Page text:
Saturday night's full moon (i.e., a somewhat rare "super moon") promises to be 14 percent larger and 30 percent brighter than your average dingy full moon. Why? Well, according to NASA, it will hover about "50,000 miles closer than its farthest point in its elliptical orbit." Bay City News reports: "Other than its visual impacts, a super moon also creates especially exaggerated tides known as 'perigean tides,' with tidal waters rising about an extra inch, according to the National Oceanic and Atmospheric Administration." The super moon can also make your pooch howl and/or cause Cher to slap you after coital bliss.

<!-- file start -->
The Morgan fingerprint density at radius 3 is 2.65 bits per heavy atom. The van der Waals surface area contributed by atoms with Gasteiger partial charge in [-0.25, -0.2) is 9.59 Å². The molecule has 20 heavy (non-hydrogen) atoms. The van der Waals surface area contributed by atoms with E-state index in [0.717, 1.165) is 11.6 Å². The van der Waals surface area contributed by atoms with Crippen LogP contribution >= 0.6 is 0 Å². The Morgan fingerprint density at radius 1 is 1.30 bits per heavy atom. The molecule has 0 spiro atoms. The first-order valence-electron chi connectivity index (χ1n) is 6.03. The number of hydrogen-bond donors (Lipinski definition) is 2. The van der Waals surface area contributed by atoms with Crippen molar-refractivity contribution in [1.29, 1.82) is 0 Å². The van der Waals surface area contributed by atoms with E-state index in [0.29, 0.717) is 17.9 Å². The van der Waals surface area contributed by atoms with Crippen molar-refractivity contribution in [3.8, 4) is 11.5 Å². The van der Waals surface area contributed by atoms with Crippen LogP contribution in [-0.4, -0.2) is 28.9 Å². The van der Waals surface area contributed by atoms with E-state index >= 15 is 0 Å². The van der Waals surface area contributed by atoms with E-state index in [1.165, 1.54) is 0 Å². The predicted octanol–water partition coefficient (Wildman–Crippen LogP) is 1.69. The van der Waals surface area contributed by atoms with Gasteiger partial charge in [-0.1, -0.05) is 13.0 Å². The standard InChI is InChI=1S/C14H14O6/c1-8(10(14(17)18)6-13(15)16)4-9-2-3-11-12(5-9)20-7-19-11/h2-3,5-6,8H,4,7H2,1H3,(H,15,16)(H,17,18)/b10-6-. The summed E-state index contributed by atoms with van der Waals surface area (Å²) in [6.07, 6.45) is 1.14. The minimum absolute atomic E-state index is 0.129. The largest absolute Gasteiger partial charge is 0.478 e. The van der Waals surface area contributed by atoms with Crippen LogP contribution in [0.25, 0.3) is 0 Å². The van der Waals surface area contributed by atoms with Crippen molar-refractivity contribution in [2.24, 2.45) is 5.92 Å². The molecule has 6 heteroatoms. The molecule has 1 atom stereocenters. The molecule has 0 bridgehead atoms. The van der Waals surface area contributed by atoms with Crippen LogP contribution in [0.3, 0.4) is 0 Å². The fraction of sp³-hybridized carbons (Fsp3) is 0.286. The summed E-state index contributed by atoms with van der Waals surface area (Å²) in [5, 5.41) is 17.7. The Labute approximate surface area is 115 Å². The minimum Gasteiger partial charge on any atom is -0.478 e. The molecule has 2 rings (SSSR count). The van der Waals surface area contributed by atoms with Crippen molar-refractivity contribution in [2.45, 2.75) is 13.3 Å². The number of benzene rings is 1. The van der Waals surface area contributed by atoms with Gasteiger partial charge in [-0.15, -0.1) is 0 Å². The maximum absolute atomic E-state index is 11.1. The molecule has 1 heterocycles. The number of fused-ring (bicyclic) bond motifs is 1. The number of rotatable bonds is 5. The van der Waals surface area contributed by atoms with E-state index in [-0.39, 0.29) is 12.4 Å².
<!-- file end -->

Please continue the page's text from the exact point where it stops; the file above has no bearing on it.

The last lunar celestial sensation happened in 2011 and before that in 1993. Following Saturday's bright orb in the sky, the next super moon is scheduled for 2029.
While Lawrence Hall of Science won't hold any special super moon event come Saturday, "visitors are welcome to go to the hall's outdoor plaza to observe the night skies." Watch the following video to learn more about the super moon of May 2012, presented by NASA.